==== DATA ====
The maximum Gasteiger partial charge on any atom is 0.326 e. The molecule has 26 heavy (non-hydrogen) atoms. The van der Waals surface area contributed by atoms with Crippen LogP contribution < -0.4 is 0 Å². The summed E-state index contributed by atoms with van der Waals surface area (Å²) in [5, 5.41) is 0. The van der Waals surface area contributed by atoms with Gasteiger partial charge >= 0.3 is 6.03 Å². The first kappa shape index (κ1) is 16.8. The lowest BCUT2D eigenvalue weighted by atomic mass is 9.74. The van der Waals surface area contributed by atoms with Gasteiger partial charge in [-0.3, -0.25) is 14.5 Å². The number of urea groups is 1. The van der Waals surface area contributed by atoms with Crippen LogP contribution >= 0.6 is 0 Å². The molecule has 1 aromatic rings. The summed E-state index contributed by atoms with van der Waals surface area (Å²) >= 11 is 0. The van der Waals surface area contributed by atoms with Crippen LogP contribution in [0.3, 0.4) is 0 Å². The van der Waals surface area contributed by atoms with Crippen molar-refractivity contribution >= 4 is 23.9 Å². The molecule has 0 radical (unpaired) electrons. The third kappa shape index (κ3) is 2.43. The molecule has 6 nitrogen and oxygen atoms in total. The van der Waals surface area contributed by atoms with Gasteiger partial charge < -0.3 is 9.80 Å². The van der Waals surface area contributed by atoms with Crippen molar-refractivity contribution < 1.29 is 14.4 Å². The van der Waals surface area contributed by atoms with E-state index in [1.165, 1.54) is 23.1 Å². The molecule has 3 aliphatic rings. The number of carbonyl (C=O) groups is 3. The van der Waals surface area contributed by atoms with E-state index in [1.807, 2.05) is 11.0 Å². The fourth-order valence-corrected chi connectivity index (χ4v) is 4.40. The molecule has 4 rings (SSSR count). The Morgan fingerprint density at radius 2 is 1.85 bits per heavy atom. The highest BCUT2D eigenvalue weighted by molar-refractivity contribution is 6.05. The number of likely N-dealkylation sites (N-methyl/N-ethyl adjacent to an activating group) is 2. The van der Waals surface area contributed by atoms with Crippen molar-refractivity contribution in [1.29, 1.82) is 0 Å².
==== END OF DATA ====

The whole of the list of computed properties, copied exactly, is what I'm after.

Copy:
The maximum Gasteiger partial charge on any atom is 0.326 e. The molecule has 26 heavy (non-hydrogen) atoms. The van der Waals surface area contributed by atoms with Crippen LogP contribution < -0.4 is 0 Å². The summed E-state index contributed by atoms with van der Waals surface area (Å²) in [5, 5.41) is 0. The van der Waals surface area contributed by atoms with Gasteiger partial charge >= 0.3 is 6.03 Å². The first kappa shape index (κ1) is 16.8. The lowest BCUT2D eigenvalue weighted by atomic mass is 9.74. The van der Waals surface area contributed by atoms with Gasteiger partial charge in [-0.3, -0.25) is 14.5 Å². The number of urea groups is 1. The van der Waals surface area contributed by atoms with Crippen LogP contribution >= 0.6 is 0 Å². The molecule has 1 aromatic rings. The summed E-state index contributed by atoms with van der Waals surface area (Å²) >= 11 is 0. The van der Waals surface area contributed by atoms with Crippen LogP contribution in [0.3, 0.4) is 0 Å². The van der Waals surface area contributed by atoms with Crippen molar-refractivity contribution >= 4 is 23.9 Å². The molecule has 0 radical (unpaired) electrons. The third kappa shape index (κ3) is 2.43. The molecule has 6 nitrogen and oxygen atoms in total. The van der Waals surface area contributed by atoms with Gasteiger partial charge < -0.3 is 9.80 Å². The van der Waals surface area contributed by atoms with Crippen molar-refractivity contribution < 1.29 is 14.4 Å². The van der Waals surface area contributed by atoms with E-state index in [1.165, 1.54) is 23.1 Å². The molecule has 3 aliphatic rings. The number of carbonyl (C=O) groups is 3. The van der Waals surface area contributed by atoms with E-state index in [1.807, 2.05) is 11.0 Å². The fourth-order valence-corrected chi connectivity index (χ4v) is 4.40. The molecule has 4 rings (SSSR count). The Morgan fingerprint density at radius 2 is 1.85 bits per heavy atom. The highest BCUT2D eigenvalue weighted by molar-refractivity contribution is 6.05. The number of likely N-dealkylation sites (N-methyl/N-ethyl adjacent to an activating group) is 2. The van der Waals surface area contributed by atoms with Crippen molar-refractivity contribution in [1.29, 1.82) is 0 Å².